Last year, 3-year-old Anthony Quear was covered with a red, scaly rash that kept him scratching all through the night. "I was up with him every two hours -- sometimes he'd scratch so hard that there'd be blood all over his sheets, and we'd both be exhausted and grouchy the next day," recalls his mom, Angela. She had to keep him inside on hot summer days, and he couldn't even go in the pool to cool off because the chlorine burned his irritated skin. "For a few months, I felt like taking care of his skin was a 24-7 job," says Quear.
Anthony has eczema, also known as atopic dermatitis, a disease that causes itchy, inflamed skin and often starts in infancy. It's estimated that 17 percent of children have eczema, and about one-third of them experience severe symptoms like Anthony's. "We're seeing more eczema in kids than ever before -- the incidence has more than doubled since the 1970s," says Parents advisor Amy Paller, MD, chair of dermatology at Northwestern University's Feinberg School of Medicine, in Chicago. And because many parents worry unnecessarily about the safety of the drugs that ease itching, their kids don't always get the relief they desperately need.
Eczema is more than just sensitive skin. "Normally, the skin should act as a barrier to environmental irritants such as dust, pollen, and animal dander, but when a child has eczema, his skin acts like a sieve that lets irritants pass through into his body," explains Adnan Nasir, MD, a dermatologist at The University of North Carolina at Chapel Hill and coauthor of Eczema-Free for Life. "These foreign substances cause his immune system to go into attack mode, triggering an itchy rash." In fact, scientists have pinpointed why some kids are more susceptible: They have a genetic condition that inhibits production of filaggrin, a protein that normally creates a protective layer over the skin's surface.
Although the disease tends to run in families, experts say one reason there's been a rise in eczema is the same reason there's been a rise in allergies: "Kids in Western societies aren't exposed to as many germs as they were 50 years ago," says Julie Schaffer, MD, director of pediatric dermatology at New York University. "If a baby's immune system is not busy building resistance to childhood infections, it may be more likely to overreact when she's exposed to harmless foreign substances." Not surprisingly, up to 80 percent of kids with eczema also have another allergy-related condition, such as asthma or hay fever.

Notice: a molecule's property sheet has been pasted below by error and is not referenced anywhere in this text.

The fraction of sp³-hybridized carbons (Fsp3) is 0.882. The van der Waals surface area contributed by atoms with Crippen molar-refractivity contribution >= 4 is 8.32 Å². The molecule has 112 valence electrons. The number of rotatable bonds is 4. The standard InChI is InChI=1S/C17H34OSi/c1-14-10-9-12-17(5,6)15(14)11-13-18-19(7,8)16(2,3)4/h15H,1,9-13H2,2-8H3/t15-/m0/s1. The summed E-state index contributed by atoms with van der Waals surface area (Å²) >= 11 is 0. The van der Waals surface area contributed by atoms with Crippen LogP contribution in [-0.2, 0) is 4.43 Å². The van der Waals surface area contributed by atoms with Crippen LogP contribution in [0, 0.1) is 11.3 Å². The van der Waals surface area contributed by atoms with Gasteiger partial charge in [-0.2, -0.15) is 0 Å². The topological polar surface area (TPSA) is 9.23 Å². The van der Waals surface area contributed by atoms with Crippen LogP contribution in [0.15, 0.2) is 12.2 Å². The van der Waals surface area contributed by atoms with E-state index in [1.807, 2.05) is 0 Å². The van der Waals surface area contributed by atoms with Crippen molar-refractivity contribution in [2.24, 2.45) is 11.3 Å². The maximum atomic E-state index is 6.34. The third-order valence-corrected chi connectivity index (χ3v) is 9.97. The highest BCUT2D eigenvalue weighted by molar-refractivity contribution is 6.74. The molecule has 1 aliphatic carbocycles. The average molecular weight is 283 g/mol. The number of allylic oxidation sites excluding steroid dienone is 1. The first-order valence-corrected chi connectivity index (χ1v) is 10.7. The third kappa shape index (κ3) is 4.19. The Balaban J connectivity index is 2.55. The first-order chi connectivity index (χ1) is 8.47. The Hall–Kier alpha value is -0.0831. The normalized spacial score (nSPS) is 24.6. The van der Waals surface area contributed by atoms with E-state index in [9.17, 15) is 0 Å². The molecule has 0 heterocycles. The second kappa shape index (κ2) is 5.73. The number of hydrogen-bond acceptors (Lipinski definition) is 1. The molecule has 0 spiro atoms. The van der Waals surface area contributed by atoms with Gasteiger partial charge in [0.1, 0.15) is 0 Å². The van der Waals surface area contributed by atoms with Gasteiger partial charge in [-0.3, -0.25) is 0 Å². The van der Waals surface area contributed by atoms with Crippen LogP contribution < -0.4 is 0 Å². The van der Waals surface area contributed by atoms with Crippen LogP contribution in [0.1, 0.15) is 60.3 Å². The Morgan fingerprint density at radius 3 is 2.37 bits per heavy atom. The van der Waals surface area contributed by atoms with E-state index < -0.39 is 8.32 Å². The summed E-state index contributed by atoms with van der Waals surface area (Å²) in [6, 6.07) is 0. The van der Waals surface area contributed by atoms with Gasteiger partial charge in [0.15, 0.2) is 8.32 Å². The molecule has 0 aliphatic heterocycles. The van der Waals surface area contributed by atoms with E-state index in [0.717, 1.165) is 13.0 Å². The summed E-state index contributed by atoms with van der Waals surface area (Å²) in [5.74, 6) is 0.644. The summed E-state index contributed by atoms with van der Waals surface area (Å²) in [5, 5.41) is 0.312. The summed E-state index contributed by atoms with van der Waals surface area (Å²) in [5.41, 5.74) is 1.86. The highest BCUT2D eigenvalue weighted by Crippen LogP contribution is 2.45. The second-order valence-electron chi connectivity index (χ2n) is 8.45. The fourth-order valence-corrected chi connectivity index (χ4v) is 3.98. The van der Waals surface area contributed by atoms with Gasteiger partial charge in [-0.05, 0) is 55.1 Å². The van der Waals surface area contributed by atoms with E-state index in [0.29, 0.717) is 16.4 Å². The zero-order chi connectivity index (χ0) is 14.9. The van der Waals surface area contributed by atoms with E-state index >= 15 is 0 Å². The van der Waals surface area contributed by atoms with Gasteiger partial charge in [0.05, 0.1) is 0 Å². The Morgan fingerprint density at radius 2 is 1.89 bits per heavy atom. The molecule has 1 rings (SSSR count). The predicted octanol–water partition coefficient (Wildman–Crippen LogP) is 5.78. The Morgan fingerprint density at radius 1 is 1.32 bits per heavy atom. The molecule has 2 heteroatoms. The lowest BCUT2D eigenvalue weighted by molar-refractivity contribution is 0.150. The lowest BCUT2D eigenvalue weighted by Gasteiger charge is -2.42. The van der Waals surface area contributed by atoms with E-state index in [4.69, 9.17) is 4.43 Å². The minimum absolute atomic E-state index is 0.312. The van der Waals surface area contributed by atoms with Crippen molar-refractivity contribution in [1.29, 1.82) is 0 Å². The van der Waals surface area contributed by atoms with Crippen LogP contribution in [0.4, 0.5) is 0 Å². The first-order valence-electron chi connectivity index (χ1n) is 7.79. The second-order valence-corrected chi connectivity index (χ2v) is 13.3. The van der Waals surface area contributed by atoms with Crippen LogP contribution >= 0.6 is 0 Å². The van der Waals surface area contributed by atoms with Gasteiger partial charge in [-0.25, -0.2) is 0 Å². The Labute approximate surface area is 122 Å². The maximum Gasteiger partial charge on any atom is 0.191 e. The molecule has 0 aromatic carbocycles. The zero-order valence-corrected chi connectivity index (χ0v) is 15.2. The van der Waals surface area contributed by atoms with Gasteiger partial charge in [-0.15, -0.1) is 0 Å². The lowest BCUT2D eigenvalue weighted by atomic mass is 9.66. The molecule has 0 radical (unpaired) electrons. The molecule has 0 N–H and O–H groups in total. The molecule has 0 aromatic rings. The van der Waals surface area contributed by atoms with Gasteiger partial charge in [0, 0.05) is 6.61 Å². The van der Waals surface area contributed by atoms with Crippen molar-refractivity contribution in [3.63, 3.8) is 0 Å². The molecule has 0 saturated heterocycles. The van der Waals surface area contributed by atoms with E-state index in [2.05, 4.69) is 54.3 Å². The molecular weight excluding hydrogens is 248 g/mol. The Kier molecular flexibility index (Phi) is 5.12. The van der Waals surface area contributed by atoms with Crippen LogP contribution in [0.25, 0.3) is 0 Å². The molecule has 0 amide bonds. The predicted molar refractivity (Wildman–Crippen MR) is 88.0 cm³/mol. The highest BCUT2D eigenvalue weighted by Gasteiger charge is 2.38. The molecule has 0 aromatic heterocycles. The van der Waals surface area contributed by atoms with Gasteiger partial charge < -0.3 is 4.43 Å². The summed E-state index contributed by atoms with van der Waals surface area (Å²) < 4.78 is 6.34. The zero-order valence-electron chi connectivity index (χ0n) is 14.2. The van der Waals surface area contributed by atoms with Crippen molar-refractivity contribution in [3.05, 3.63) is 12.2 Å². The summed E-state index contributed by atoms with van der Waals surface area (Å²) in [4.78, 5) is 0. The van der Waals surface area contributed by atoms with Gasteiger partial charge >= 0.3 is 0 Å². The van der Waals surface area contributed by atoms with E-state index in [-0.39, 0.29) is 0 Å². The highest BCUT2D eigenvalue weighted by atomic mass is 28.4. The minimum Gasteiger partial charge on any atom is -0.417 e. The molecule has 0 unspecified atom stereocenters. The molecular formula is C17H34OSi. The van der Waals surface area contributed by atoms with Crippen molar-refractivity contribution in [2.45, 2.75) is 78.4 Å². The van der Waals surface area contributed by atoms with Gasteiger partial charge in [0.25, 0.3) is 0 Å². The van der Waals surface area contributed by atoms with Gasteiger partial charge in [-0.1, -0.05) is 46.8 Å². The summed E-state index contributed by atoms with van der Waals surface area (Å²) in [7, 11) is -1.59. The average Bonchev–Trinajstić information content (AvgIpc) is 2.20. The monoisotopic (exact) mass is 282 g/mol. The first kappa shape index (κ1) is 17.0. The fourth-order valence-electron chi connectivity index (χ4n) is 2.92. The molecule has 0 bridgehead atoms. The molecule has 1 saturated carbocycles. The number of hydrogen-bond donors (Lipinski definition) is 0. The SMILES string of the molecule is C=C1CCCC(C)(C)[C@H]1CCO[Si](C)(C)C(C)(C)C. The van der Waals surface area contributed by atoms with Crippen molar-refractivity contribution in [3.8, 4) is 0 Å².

Eczema usually begins on the scalp, forehead, ears, neck, cheeks, or in the crooks behind elbows or knees. However, the first signs of the condition in a baby may be as subtle as fussiness. "Technically, eczema is only the rash that's created by scratching, but infants don't yet know how to use their hands to scratch their itchy skin, so they can get eczema on their face and scalp from rubbing their head against linens or even their parents," says Dr. Nasir. If you notice that your baby is wiggling a lot, see your pediatrician. If he rules out other conditions like colic, consult with a dermatologist, who can examine your baby's skin for subtle signs of eczema. Older babies and children tend to have more classic symptoms: dry, scaly, red skin. Also, they're better able to describe the itchiness. It's important to get a diagnosis early, because your child can fall into a vicious cycle of itching and scratching that leaves her skin raw and painful.
Last summer, Cindy Melvin's sons, Kendall, 12, and Coby, 4, didn't make it to the beach. They didn't play in their neighbors' yards, and they didn't get to go to camp with their friends. The boys have severe eczema that's aggravated by sweating and outdoor allergens like grass. "In September, we had a birthday party for Kendall outside," says Melvin, of Lakewood, California. "Halfway through, he started itching so badly that he had to go inside and watch the rest of his party from the kitchen window. He was devastated."
Stories like these make it clear that the impact of eczema is more than skin-deep. One study found that kids who'd had the condition for more than six months gave a lower rating to their quality of life than did kids with epilepsy or asthma. "Children with eczema usually have to learn to live with the discomfort of itching," says Sarah Chamlin, MD, associate professor of pediatrics and dermatology at Children's Memorial Hospital, in Chicago. "Their parents try to stop them from scratching, and it may become a power struggle. And since kids also have trouble sleeping, they're often irritable and unable to concentrate in school." Unfortunately, anxiety can also make symptoms worse.
Whether your child has mild redness or a scaly rash from head to toe, her doctor may prescribe different types of safe and effective drugs.